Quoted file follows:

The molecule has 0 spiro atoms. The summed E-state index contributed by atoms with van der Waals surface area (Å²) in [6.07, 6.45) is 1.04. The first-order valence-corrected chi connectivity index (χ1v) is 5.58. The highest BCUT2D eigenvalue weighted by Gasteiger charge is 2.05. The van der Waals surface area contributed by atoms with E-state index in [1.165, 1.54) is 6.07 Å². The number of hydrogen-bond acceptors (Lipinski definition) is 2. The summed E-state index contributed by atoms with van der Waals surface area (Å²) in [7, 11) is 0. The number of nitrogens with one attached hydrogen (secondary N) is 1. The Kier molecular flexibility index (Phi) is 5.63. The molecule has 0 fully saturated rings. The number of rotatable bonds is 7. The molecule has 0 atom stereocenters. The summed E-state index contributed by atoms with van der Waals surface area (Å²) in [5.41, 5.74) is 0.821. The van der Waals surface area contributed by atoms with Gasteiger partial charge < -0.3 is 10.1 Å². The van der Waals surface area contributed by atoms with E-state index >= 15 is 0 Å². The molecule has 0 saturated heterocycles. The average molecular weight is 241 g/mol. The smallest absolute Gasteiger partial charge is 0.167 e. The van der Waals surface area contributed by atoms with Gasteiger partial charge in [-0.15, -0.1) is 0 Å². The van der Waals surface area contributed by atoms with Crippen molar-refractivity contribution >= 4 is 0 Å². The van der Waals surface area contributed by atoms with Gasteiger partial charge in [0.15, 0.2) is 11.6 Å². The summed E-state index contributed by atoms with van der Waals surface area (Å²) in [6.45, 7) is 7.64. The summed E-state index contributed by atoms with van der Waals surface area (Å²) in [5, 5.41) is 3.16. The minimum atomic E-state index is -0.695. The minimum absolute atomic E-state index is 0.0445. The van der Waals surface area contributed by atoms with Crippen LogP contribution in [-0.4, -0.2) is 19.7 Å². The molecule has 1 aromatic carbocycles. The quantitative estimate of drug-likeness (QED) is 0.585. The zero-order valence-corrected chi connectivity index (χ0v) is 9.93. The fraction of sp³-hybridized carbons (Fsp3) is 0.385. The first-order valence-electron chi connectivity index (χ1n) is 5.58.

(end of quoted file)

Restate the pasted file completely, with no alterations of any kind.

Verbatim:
The molecule has 0 spiro atoms. The summed E-state index contributed by atoms with van der Waals surface area (Å²) in [6.07, 6.45) is 1.04. The first-order valence-corrected chi connectivity index (χ1v) is 5.58. The highest BCUT2D eigenvalue weighted by Gasteiger charge is 2.05. The van der Waals surface area contributed by atoms with E-state index in [1.165, 1.54) is 6.07 Å². The number of hydrogen-bond acceptors (Lipinski definition) is 2. The summed E-state index contributed by atoms with van der Waals surface area (Å²) in [7, 11) is 0. The number of nitrogens with one attached hydrogen (secondary N) is 1. The Kier molecular flexibility index (Phi) is 5.63. The molecule has 0 fully saturated rings. The number of rotatable bonds is 7. The molecule has 0 atom stereocenters. The summed E-state index contributed by atoms with van der Waals surface area (Å²) in [5.41, 5.74) is 0.821. The van der Waals surface area contributed by atoms with Gasteiger partial charge < -0.3 is 10.1 Å². The van der Waals surface area contributed by atoms with E-state index >= 15 is 0 Å². The molecule has 0 saturated heterocycles. The average molecular weight is 241 g/mol. The smallest absolute Gasteiger partial charge is 0.167 e. The van der Waals surface area contributed by atoms with Gasteiger partial charge in [-0.15, -0.1) is 0 Å². The van der Waals surface area contributed by atoms with Crippen molar-refractivity contribution >= 4 is 0 Å². The van der Waals surface area contributed by atoms with Gasteiger partial charge in [0.15, 0.2) is 11.6 Å². The summed E-state index contributed by atoms with van der Waals surface area (Å²) in [6.45, 7) is 7.64. The summed E-state index contributed by atoms with van der Waals surface area (Å²) in [5, 5.41) is 3.16. The minimum atomic E-state index is -0.695. The minimum absolute atomic E-state index is 0.0445. The van der Waals surface area contributed by atoms with Crippen LogP contribution in [-0.4, -0.2) is 19.7 Å². The molecule has 1 aromatic carbocycles. The quantitative estimate of drug-likeness (QED) is 0.585. The zero-order valence-corrected chi connectivity index (χ0v) is 9.93. The fraction of sp³-hybridized carbons (Fsp3) is 0.385. The first-order valence-electron chi connectivity index (χ1n) is 5.58.